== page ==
Beer and Fizzy Drinks Taste Different in a Plastic Bottle and Cans
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This simple sounding issue not only has a real effect on quality and shelf life, but it has some complex science behind it. Fortunately it has a practical solution. The basic problem is that Carbon Dioxide seeps out through the material of a plastic bottle faster than it does through a can – and this is significantly affected by both the exact composition of the container and the lid, and also by the manufacturing process of the bottle. A thermoformed container can, for example be only a quarter as effective as the material it is made from in a flat form!
In twelve weeks a plastic bottle can lose up to 15 percent of its carbon dioxide fizz!
The only practical answer is to measure the permeability of the finished product during design and quality control stages. This helps identify trends that may prevent problems later. And this is where Versaperm can help with its latest, technology leading, permeability measurement system.
The equipment is fast and accurate and can measure the permeability each of the components separately or as a finished bottle, can or carton. Pressure and temperature can both be controlled and can measure the permeability for not just Carbon Dioxide but for non-fizzy drinks with virtually any conceivable combination of natural or modified internal atmospheres.
An array of different sensors using different physical principals, enable Versaperm's equipment to characterise an ever expanding range of materials, compounds, containers, products and laminates.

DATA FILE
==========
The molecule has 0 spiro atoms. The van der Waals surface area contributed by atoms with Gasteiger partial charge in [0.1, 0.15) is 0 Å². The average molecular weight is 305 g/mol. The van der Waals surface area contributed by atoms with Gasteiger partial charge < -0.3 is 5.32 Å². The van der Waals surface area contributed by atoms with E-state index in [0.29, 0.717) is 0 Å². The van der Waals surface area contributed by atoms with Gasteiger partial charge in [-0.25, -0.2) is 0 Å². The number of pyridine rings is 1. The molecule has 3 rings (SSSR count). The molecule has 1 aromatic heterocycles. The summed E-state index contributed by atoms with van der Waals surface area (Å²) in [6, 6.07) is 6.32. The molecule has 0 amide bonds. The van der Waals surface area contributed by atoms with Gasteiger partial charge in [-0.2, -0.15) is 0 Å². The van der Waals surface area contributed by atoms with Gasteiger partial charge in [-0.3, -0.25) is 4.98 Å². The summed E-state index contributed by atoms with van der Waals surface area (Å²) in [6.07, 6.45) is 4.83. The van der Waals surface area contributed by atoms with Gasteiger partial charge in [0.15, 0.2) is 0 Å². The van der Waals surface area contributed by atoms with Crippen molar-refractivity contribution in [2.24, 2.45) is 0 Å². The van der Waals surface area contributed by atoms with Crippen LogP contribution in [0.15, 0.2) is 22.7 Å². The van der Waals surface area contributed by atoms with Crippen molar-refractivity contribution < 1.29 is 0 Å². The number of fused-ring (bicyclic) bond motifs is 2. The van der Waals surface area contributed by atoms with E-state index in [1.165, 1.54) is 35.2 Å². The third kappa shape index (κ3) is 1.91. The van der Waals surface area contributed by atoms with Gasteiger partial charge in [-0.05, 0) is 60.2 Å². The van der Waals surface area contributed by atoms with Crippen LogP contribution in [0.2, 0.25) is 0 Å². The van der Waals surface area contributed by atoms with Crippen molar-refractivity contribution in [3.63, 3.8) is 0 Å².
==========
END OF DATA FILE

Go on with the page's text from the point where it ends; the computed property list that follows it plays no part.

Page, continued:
The permeability meter is highly automated and can cope with several samples at a time. It needs very little re-calibration and requires, at most, minimal training. Sensitivities depend on sensors, gasses and materials but are usually in the PPM (Parts Per Million) range, PPB for some materials. Results are both accurate and highly repeatable.
Perhaps surprisingly there is a problem with drinks cans as well. Despite modern developments in can-lining, Carbon Dioxide still dissolves bits of metal through microscopic holes in the coating, which affects the flavour. Again this is caused by the permeability of the coating to CO2 and this can be measured in the same Versaperm equipment.
any sales enquiries to Christopher Roberts, Versaperm Limited ,
10 Rawcliffe House, Howarth Road, Maidenhead, Berkshire, SL6 1AP, UK, Tel: +44 1628 777668,
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